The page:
Aurora GO Station

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GO Transit Aurora 001.JPG
Location 121 Wellington Street East
Aurora, Ontario
Coordinates 44°00′02″N 79°27′35″W / 44.00056°N 79.45972°W / 44.00056; -79.45972Coordinates: 44°00′02″N 79°27′35″W / 44.00056°N 79.45972°W / 44.00056; -79.45972
Owned by Metrolinx
Platforms 1 side platform
Tracks 1
Connections BSicon BUS1.svg York Region Transit
Structure type Heritage wood frame station building
Parking 1725 spaces
Bicycle facilities Yes
Disabled access Yes
Other information
Station code GO Transit: AUGO
Fare zone 63
Opened 1853 (OS&H)
Rebuilt 1900 (GTR)
1982 (GOT)
Preceding station   GO Transit logo.svg GO Transit   Following station
Designated 1990
Reference no. 6500

Aurora GO Station is a railway station and bus station in the GO Transit network located on Wellington Street East between Yonge Street and Bayview Avenue in Aurora, Ontario, Canada. It is a stop on the Barrie line train service, and connects with York Region Transit local bus routes, and the GO Express Bus between Newmarket Bus Terminal and Union Station Bus Terminal.


Centennial plaque installed at Union Station in 1953
Commemorative locomotive bell at the station.

Aurora station opened on 16 May 1853, when steam train service began between Toronto and Machell's Corners, as Aurora was then known, on the Ontario, Simcoe and Huron Railway.[1] The first train was led by the Toronto, the first locomotive built in Canada, completed at the James Good foundry Toronto Locomotive Works on 16 April 1853.[2] The train consist included two boxcars carrying freight, one passenger coach car, and one mixed passenger and baggage car.[3] This first voyage is commemorated by a plaque installed in 1953 at Union Station in Toronto,[4] as well as a steam locomotive bell placed first at Centennial Park in May 1963, which has since been relocated to Aurora station. There is also a plaque placed in a small parkette at the station by the Board of Trade and another placed by the Province of Ontario to remember the event.[5]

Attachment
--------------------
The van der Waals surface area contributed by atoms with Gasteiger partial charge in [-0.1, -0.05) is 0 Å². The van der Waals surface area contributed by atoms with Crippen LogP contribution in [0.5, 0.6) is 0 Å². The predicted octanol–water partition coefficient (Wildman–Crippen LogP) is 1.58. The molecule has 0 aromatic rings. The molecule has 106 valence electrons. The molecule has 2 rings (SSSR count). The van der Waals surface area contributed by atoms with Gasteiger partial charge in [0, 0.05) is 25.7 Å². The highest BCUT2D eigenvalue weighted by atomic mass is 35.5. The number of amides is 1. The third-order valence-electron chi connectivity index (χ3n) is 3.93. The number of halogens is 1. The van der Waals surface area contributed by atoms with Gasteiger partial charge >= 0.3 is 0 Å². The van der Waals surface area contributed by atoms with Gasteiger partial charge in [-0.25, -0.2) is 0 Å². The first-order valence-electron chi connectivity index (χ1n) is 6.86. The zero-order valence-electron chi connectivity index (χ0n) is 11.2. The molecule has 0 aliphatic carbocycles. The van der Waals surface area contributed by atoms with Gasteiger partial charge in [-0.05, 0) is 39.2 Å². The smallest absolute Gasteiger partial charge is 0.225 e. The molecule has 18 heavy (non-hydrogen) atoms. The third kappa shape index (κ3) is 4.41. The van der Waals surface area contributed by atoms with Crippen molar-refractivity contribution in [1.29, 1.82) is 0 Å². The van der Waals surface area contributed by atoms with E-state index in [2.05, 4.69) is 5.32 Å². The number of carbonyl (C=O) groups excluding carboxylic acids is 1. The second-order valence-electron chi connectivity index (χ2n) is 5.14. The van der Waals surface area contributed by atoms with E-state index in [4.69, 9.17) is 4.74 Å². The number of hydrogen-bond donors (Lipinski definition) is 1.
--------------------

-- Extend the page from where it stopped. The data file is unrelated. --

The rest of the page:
The train's arrival at the Wellington Street train station was greeted with cheers from nearly all residents of the community, who had assembled at the station, and the event was celebrated with a fireworks display.[1] Connection to the railway led to prosperity for Aurora, with the development of two hotels, a wagon maker, a brewery, and other businesses.[1] In 1855 the line was completed to Collingwood.

In 1900, Grand Trunk Railway constructed the present building to a standard plan design with a porte-cochère and low profile.[6] The building was designated a provincial heritage building in 1971 and a federal heritage railway station in 1990.[7]

The station building was renovated after GO Transit became the exclusive passenger carrier in 1992.

On August 21, 2012, GO Transit opened a new bus loop to accommodate all GO and York Region Transit bus service at the station.[8]


As of September 2017, weekday service consists of 8 trains southbound to Toronto Union Station in the morning, 7 trains northbound to Barrie in the afternoon and 1 train northbound to Bradford in the evening. At other times, GO bus route 65 operates every half hour to and from Union station.[9]

On weekends and holidays most trains terminate at Aurora station, with service every 75 minutes to and from Union Station. Three daily trains in each direction cover the full route from Barrie to Toronto, while the remainder have bus connections at Aurora station for stations further north.[9]

Connecting York Region Transit buses[edit]

  • 31 Aurora North-Industrial Pkwy
  • 32 Aurora South
  • 33/33A Wellington
  • 54 Bayview
  • 222 Aurora-Newmarket GO Shuttle


  1. ^ a b c Bradford, Robert (2015). Keeping Ontario Moving: The History of Roads and Road Building in Ontario. Dundurn Press. p. 26. ISBN 9781459724112. 
  2. ^ "The Toronto No. 2". North America Railway Hall of Fame. Retrieved 11 June 2014. 
  3. ^ Carter, Robert Terence (2011). Stories of Newmarket: An Old Ontario Town. Dundurn Press. ISBN 9781554888818. 
  4. ^ Boles, Derek (2009). Toronto's Railway Heritage. Images of Rail. Arcadia Publishing. p. 14. ISBN 9780738565705. LCCN 2009925477. 
  5. ^ "Aurora station first train bell sign". Flickr. 2016. Retrieved September 4, 2016. see other photos in the stream for plaques, details. 
  6. ^ "Canadian National Railway Station". Parks Canada. Archived from the original on 18 December 2013. Retrieved 13 May 2014. 
  7. ^ "The Directory of Designated Heritage Railway Stations in Ontario". Historic Sites and Monuments Board of Canada. Parks Canada. Archived from the original on 14 May 2014. Retrieved 13 May 2014. 
  8. ^
  9. ^ a b "Barrie Line 2017" (PDF). GO Transit. 2 September 2017. Retrieved 6 September 2017. 

External links[edit]

Media related to Aurora GO Station at Wikimedia Commons